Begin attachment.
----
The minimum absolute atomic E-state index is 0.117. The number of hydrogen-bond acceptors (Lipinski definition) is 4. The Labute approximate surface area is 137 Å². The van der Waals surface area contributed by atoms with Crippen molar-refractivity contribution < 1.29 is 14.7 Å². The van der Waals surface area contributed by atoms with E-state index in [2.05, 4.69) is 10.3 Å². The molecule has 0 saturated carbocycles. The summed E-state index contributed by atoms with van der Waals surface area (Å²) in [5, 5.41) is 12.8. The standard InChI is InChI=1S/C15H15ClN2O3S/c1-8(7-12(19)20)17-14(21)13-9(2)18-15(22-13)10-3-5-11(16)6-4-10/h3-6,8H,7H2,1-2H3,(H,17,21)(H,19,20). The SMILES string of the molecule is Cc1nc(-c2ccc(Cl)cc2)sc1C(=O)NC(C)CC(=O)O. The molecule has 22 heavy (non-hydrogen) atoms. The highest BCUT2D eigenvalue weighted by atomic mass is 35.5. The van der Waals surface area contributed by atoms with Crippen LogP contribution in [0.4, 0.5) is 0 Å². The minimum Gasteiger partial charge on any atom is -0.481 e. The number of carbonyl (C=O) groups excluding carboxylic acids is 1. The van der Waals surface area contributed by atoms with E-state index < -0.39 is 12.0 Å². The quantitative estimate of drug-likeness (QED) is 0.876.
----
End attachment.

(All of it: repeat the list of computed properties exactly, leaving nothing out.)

The minimum absolute atomic E-state index is 0.117. The number of hydrogen-bond acceptors (Lipinski definition) is 4. The Labute approximate surface area is 137 Å². The van der Waals surface area contributed by atoms with Crippen molar-refractivity contribution < 1.29 is 14.7 Å². The van der Waals surface area contributed by atoms with E-state index in [2.05, 4.69) is 10.3 Å². The molecule has 0 saturated carbocycles. The summed E-state index contributed by atoms with van der Waals surface area (Å²) in [5, 5.41) is 12.8. The standard InChI is InChI=1S/C15H15ClN2O3S/c1-8(7-12(19)20)17-14(21)13-9(2)18-15(22-13)10-3-5-11(16)6-4-10/h3-6,8H,7H2,1-2H3,(H,17,21)(H,19,20). The SMILES string of the molecule is Cc1nc(-c2ccc(Cl)cc2)sc1C(=O)NC(C)CC(=O)O. The molecule has 22 heavy (non-hydrogen) atoms. The highest BCUT2D eigenvalue weighted by atomic mass is 35.5. The van der Waals surface area contributed by atoms with Crippen LogP contribution in [0.4, 0.5) is 0 Å². The minimum Gasteiger partial charge on any atom is -0.481 e. The number of carbonyl (C=O) groups excluding carboxylic acids is 1. The van der Waals surface area contributed by atoms with E-state index < -0.39 is 12.0 Å². The quantitative estimate of drug-likeness (QED) is 0.876.